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Social cognition and metacognition in obsessive–compulsive disorder: an explorative pilot study

  • Paraskevi Mavrogiorgou
  • Mareike Bethge
  • Stefanie Luksnat
  • Fabio Nalato
  • Georg Juckel
  • Martin BrüneEmail author
Original Paper

Abstract

Obsessive–compulsive disorder (OCD) is a severe psychiatric condition that is, among other features, characterized by marked impairment in social functioning. Although theoretically plausible with regard to neurobiological underpinnings of OCD, there is little research about possible impairments in social cognitive and meta-cognitive abilities and their connections with social functioning in patients with OCD. Accordingly, we sought to examine social cognitive skills and metacognition in OCD. Twenty OCD patients and age-, sex-, and education-matched 20 healthy controls were assessed using neurocognitive and diverse social cognitive skills including the Ekman 60 Faces test, the Hinting Task, the faux pas test, and a proverb test. In addition, the Metacognition Questionnaire-30 was administered to both the OCD and the control groups. Social functioning was measured using the Personal and Social Performance Scale. Symptom severity in patients was determined by the Yale–Brown Obsessive–Compulsive Scale and the Maudsley Obsessive–Compulsive Inventory. No group differences emerged in basic social cognitive abilities. In contrast, compared to controls, OCD patients scored higher on all MCQ dimensions, particularly negative beliefs about worry, uncontrollability, and danger; beliefs about need to control thoughts; and cognitive self-consciousness. There were no significant correlations between social or metacognitive parameters and OCD symptom severity. However, in the patient group, depression and metacognition predicted social functioning. OCD patients show normal basal social cognitive abilities, but dysfunctional metacognitive profiles, which may contribute to their psychosocial impairment.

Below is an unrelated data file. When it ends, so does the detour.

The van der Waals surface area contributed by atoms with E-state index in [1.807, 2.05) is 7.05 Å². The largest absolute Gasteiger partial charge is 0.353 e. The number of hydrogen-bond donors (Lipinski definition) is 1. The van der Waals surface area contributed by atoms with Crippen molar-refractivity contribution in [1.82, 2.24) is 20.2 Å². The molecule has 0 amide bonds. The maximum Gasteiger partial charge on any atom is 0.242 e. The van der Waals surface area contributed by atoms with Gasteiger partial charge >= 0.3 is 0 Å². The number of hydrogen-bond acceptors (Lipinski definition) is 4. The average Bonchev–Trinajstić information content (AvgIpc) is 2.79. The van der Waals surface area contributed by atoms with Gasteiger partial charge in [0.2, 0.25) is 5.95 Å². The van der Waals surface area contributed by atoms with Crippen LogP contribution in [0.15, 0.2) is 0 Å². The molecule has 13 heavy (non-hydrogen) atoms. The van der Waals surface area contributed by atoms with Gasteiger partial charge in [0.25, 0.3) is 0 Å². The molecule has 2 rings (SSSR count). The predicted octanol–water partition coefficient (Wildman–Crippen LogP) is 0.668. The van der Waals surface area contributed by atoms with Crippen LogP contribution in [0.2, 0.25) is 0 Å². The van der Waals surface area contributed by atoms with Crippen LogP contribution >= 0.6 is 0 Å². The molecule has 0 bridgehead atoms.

Keywords

Obsessive–compulsive disorder Social cognition Theory of mind Metacognition 

Notes

Compliance with ethical standards

Conflict of interest

The authors declare that they do not have a conflict of interest with regard to this manuscript.

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Copyright information

© Springer-Verlag Berlin Heidelberg 2016

Authors and Affiliations

  • Paraskevi Mavrogiorgou
    • 1
  • Mareike Bethge
    • 1
  • Stefanie Luksnat
    • 1
  • Fabio Nalato
    • 1
  • Georg Juckel
    • 1
  • Martin Brüne
    • 1
    Email author
  1. 1.Division of Cognitive Neuropsychiatry and Psychiatric Preventive Medicine, Department of Psychiatry, LWL-University HospitalRuhr-University BochumBochumGermany

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